Project: Identification of dietary modulators of cognitive ageing and brain plasticity and proof of concept of efficacy for preventing/reversing cognitive decline

Acronym D-Cog-Plast
Duration 01/06/2016 - 30/06/2020
Project Topic Understanding how diet modifies cognitive ageing represents the next frontiers for developing prevention strategies. A key may rely on elucidating the exact combination of dietary bioactives capable of modulating cognitive decline via brain plasticity, a major compensatory mechanism to maintain cognitive function. Another important question is the sensitive population in which such nutritional intervention should be undertaken. We hypothesize that (i) there exists a combination of dietary bioactives capable of modulating cognition and brain plasticity, (ii) dietary modulation of brain plasticity and cognition starts in early-life and occurs throughout life and (iii) exposure to stress/genetic predisposition are vulnerability factors to consider. We propose a translational project across nutrition, epidemiology, and neurosciences leveraging human data/serum samples and mouse models and using innovative approaches of: (i) dietary exposure assessment (the food metabolome), (ii) human brain plasticity (in vitro parabiosis to assess neurogenesis and microglial function, lipidomics to assess neuronal integrity), and (iii) cognitive ageing modeling (early-life stress mouse model). D-CogPlast will start with a discovery stage in humans, aimed at identifying a set of dietary bioactives from the food metabolome associated with cognitive decline, along with vulnerable populations, in 200 individuals with accelerated cognitive decline over 13+ years against 200 individuals with preserved cognition. This will be further validated in 400 participants from a separate cohort. The second stage will be to investigate the ability of the identified set of bioactives predictive of cognitive decline to modulate brain plasticity and neuronal integrity. The third stage will consist in a proof-of-principle dietary intervention with identified bioactives in a mouse model of cognitive decline.On completion of this proposal we will have (i) identified and validated an optimum combination of dietary compounds providing protective effect against cognitive ageing and brain plasticity alteration, (ii) identified vulnerable populations responding to the impact of diet on cognitive decline, (iii) provided evidence of brain plasticity as targets of choice for bioactives intervention to prevent/slowdown cognitive decline and (iv) provided a proof-of-principle life-long dietary intervention for preventing/rescuing cognitive decline. It is expected that the bioactives identified and validated will lead to dietary interventions and recommendations for cognitive decline prevention.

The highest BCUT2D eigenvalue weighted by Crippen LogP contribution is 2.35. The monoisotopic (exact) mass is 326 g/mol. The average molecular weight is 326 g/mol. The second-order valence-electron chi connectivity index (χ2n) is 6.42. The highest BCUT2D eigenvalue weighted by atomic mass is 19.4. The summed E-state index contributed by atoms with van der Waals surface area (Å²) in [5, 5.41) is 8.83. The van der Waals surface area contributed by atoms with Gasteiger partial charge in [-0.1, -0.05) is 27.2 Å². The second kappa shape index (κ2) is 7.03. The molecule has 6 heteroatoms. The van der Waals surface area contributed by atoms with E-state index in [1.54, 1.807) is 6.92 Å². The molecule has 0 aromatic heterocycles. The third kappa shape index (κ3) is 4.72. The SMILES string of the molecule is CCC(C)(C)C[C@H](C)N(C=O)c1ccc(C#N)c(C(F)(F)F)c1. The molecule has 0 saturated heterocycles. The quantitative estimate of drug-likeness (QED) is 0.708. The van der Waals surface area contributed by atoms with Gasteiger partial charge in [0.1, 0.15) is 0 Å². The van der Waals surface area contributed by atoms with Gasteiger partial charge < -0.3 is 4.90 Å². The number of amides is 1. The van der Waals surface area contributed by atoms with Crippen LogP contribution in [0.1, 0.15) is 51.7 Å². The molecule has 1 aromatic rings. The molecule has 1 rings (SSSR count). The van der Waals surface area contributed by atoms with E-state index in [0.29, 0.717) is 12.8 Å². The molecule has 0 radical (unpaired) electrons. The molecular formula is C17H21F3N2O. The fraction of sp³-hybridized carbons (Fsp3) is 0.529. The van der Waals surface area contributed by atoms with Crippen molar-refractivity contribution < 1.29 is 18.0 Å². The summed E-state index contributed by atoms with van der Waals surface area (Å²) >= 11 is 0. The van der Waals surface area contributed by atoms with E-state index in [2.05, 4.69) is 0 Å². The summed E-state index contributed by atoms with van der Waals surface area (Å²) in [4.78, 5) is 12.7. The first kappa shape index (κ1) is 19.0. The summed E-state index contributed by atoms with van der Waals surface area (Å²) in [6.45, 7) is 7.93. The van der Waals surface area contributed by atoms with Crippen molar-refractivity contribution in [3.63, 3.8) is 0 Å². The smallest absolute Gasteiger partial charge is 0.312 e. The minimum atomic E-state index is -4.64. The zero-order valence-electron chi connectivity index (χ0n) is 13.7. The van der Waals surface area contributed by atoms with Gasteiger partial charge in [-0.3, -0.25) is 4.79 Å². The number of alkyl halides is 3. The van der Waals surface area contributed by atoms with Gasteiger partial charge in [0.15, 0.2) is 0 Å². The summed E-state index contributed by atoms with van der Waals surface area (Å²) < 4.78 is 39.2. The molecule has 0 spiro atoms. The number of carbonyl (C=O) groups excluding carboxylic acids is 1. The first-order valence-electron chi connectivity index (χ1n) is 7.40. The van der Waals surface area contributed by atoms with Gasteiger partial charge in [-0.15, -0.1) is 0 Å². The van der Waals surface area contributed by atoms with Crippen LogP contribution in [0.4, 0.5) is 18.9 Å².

Project Results
(after finalisation)
The consortium identified several dietary bioactives that influence cognitive ageing in later life and specifically found a protective role of cocoa, fish and red wine. Moreover, they found that caffeine could accelerate cognitive ageing. One potential way to trigger this outcome was through reducing proliferation of hippocampal neural progenitor cells.
Network JPI HDHL

Project partner

Number Name Role Country
1 Paracelsus Medical University Coordinator Austria
2 King’s College London Partner United Kingdom
3 INSERM and Bordeaux University Partner France
4 INRA and Auvergne University Partner France
5 University of Amsterdam Partner Netherlands
6 University of Barcelona Partner Spain